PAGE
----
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No. But training, experience and basic human "gut feelings" will out-do a dog any day. Is anyone READING what I'm writing or just trying to light another joint?????????????????????????????????????????

[edit on 2/1/2005 by blueknight]



posted on Feb, 1 2005 @ 08:14 PM
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Originally posted by blueknight
No. But training, experience and basic human "gut feelings" will out-do a dog any day. Is anyone READING what I'm writing or just trying to light another joint?????????????????????????????????????????

[edit on 2/1/2005 by blueknight]


cops smoke dope, too.



posted on Feb, 1 2005 @ 08:25 PM
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Originally posted by blueknight
No. But training, experience and basic human "gut feelings" will out-do a dog any day. Is anyone READING what I'm writing or just trying to light another joint?????????????????????????????????????????

[edit on 2/1/2005 by blueknight]


You ought to be more worried about those idiots all hoped up on coke driving 95 MPH in 35 MPH zone, or the dumbarses drinking and driving. I have never known anyone who smoked a joint to do anything but drive to damn slow. I guess you could give them a ticket for that though.

With that being said, cops have a hard enough job as it is dealing with the garbage of society. Cops are doing a job, just like Jimmy at the diner or Janet at the coffee shop. I know that all and all, they are there to protect me and my family when protection is needed. I teach my daughter to respect police officers. She calls them "Real Life Superhero's Dad!"

My point is, these guys get enough grief as it is with out us bitching at them all the time about invading my privacy. If protecting my family means you need to search my car for pot, then fine, search for it. Just dont take me to jail for that roach in the ashtray


[edit on 2/1/05 by Kidfinger]



posted on Feb, 1 2005 @ 08:25 PM
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I saw a demonstration were a cop hid a baggie that at one time a little bit of pot in it on a firetruck. He then brang his dog in and walked the dog around the firetruck and the dog found the baggie in a side compartment on the first walk around. I was very impressed withthe dogs ability to smell weed. If I could smell that good I would walk around the wood in the middle of September and find some bud myself.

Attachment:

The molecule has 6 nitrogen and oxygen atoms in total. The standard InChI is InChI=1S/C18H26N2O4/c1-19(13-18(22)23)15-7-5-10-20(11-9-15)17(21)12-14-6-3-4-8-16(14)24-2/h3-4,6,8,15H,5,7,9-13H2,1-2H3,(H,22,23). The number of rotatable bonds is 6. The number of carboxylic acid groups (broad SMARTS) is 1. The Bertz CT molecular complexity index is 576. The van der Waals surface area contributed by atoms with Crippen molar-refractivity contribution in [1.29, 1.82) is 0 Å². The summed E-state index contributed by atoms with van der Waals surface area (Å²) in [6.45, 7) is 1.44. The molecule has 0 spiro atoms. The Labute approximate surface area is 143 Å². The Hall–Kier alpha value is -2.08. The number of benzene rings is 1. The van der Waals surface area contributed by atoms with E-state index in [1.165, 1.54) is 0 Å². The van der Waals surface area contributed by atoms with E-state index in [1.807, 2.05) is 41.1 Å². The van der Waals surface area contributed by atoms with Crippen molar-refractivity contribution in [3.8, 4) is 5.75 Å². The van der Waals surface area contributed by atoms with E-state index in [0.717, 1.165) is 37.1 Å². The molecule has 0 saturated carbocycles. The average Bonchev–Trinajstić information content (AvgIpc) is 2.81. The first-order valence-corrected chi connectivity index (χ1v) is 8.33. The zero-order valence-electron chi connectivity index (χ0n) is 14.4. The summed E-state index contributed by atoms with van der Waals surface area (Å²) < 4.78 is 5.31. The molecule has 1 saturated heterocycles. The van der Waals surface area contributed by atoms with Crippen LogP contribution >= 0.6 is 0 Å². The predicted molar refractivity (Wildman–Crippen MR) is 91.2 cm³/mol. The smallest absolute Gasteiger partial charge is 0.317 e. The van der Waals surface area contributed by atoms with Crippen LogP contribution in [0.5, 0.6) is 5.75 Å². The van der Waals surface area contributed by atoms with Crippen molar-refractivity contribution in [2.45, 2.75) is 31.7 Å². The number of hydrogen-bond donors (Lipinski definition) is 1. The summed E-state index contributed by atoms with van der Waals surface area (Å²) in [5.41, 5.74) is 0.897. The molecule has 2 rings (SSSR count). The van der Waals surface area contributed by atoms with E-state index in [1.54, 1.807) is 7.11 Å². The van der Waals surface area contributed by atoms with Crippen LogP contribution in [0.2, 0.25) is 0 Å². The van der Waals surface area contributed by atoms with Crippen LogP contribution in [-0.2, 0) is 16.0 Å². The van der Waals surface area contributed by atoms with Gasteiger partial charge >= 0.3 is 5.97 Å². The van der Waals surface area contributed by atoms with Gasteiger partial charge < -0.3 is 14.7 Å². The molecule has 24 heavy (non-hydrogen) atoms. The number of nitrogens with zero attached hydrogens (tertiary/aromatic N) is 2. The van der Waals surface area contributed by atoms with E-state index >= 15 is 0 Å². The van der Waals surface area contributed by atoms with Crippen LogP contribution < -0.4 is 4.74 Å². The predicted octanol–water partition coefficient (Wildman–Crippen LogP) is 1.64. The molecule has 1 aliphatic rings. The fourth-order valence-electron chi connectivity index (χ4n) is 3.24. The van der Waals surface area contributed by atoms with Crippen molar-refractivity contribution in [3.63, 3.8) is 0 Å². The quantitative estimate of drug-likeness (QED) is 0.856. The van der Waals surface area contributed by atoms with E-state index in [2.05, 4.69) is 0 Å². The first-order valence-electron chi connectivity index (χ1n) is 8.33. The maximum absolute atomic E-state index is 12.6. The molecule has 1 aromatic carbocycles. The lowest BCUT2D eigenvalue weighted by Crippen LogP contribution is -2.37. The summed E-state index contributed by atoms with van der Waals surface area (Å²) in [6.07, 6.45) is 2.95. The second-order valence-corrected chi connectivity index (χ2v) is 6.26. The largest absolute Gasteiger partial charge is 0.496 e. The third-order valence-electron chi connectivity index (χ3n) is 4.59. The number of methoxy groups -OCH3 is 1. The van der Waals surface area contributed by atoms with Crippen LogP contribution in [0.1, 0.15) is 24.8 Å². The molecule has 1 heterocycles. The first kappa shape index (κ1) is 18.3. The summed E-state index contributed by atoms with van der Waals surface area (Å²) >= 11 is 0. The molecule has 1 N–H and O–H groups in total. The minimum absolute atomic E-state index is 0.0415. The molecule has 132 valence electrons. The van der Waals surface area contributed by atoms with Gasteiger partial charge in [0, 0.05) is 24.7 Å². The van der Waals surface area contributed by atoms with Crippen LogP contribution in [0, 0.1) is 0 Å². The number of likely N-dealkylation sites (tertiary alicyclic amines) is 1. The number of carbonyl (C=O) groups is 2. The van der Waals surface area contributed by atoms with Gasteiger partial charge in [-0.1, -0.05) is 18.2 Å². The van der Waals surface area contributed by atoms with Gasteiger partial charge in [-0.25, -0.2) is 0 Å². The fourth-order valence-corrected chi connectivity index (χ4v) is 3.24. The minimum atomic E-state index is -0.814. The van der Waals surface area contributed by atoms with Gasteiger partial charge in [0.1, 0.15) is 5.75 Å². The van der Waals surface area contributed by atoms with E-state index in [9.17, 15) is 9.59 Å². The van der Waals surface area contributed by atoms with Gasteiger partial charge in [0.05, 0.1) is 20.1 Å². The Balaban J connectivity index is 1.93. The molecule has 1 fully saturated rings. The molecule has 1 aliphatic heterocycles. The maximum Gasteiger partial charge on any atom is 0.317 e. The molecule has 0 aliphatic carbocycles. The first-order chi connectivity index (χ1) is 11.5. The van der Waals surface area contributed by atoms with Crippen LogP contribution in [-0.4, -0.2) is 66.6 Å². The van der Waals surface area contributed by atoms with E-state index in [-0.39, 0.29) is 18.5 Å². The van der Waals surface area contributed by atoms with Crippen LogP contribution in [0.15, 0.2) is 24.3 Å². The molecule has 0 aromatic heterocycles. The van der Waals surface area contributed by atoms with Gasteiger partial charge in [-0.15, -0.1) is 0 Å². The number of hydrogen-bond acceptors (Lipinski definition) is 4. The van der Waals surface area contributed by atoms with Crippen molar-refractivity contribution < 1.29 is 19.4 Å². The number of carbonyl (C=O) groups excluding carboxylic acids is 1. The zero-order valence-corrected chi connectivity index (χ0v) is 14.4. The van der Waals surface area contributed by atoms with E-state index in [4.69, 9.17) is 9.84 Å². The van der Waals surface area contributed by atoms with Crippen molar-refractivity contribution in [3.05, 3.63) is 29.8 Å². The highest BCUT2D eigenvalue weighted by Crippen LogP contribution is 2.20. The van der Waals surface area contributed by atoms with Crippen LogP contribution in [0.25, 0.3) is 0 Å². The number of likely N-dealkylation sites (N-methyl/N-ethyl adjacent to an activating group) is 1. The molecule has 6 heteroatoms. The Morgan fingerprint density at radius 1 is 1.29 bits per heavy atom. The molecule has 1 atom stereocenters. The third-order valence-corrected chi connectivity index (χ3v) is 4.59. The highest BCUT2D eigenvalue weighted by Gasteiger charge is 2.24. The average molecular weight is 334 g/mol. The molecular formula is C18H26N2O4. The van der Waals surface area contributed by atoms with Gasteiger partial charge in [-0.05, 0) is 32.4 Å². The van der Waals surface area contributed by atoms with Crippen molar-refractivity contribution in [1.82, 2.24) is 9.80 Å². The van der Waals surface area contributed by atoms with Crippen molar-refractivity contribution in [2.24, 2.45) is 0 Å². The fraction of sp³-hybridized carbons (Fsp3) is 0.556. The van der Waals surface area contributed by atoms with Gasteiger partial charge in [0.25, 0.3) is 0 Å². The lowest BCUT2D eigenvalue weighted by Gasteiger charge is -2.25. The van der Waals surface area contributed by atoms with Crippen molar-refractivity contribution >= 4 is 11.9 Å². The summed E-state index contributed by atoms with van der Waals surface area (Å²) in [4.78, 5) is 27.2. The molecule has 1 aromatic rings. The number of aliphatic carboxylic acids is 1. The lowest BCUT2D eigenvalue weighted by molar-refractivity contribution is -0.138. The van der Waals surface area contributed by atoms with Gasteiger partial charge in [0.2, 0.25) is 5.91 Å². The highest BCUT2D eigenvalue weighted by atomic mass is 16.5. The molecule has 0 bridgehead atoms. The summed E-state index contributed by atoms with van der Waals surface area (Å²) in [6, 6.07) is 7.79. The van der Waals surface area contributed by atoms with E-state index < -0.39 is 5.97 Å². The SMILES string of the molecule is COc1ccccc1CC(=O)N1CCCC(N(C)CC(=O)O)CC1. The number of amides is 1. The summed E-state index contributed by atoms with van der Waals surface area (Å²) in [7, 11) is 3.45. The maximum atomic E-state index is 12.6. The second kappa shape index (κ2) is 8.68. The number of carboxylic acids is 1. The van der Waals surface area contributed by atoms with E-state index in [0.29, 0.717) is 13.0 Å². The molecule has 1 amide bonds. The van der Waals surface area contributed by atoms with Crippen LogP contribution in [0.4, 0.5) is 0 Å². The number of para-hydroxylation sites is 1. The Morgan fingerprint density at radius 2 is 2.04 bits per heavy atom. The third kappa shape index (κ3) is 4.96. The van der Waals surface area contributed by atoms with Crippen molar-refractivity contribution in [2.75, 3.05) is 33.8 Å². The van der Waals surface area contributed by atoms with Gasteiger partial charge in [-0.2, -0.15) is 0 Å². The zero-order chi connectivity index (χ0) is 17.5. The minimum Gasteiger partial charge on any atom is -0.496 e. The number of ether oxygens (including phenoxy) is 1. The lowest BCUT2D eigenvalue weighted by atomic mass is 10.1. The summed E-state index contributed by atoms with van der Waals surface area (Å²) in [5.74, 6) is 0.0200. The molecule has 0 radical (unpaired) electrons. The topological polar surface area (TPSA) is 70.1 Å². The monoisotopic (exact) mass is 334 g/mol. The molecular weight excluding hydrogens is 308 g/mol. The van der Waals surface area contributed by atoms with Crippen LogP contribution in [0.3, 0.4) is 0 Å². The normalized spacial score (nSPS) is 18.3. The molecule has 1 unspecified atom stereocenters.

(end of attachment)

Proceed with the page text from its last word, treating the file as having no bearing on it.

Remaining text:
If you have weed on you in your vehicle and a dog comes around you are busted. I hear that if you want to prevent a dog from sniffing your stash that putting the weed in a sealed glass jar works.

Were I used to live several years ago it was routine for the cops to bring a canine unit out for every traffic stop to run em around your vehicle looking for weed.



posted on Feb, 1 2005 @ 08:29 PM
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Originally posted by blueknight
Is anyone READING what I'm writing or just trying to light another joint

In fact I was not reading your post, I was also not responding to it. I was responding to the original article.



posted on Feb, 1 2005 @ 08:31 PM
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I do thank you for sharing, this is old news. Cops have been doing this for sometime. It just happen to go in front of judge now.

Its like this cop pulls you over, asks to search, you say no, he calls for the dog.

Just be sure to ride clean.



posted on Feb, 1 2005 @ 08:41 PM
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First of all, "Reason," the source of the article, is a libertarian publication, closely associated with the Cato Institute. It used to be a great magazine until it changed editors and now it is somewhat less so, in my opinion. Second, libertarians hate regulation of any kind. Third, my reading of the article is not that the court ruled that cops don't need probable cause, but that an alert from a drug dog is probable cause.

No one expects a dog to be infallible and yes there are cops who will try to abuse the rights given by the court, but I think that we can all rest assured that if you don't put drugs in your car, an army of dogs won't cause you any more grief than a prolonged traffic stop.

Remember that in the case cited, the individual showed several recognized signs of suspicion that the police have learned to observe, especially along well-known drug smuggling routes.


[edit on 05/2/1 by GradyPhilpott]



posted on Feb, 1 2005 @ 10:03 PM
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.
The courts have always recoginized the "sniff test." If a dog alerts during his "sniff test," then the officer may search the vehicle for narcotics. This is nothing new. The ruling of the United States Supreme Court merely reaffairms this.





posted on Feb, 1 2005 @ 10:33 PM
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speaking as a former k9 trainer and law enforcement officer.....this sets a precident....the excuse to have k9's more involved in all searches. a well trained and maintained k9 is very difficult to hide whatever it is looking for...but, it is the follow up training..or the lack there of...simple, common mistakes will ruin a dog. that said...dog do get confused, and most commonly, they get overworked....then they give false positives....nothing is infallible...

so you get stopped..where is the next k9 unit...how long will they keep you in investagative detention??? 3, 5, 10 ,20 minutes?? how much more $$ will the police want in order to get more k9 units? it is not cheap to traina dog and handler.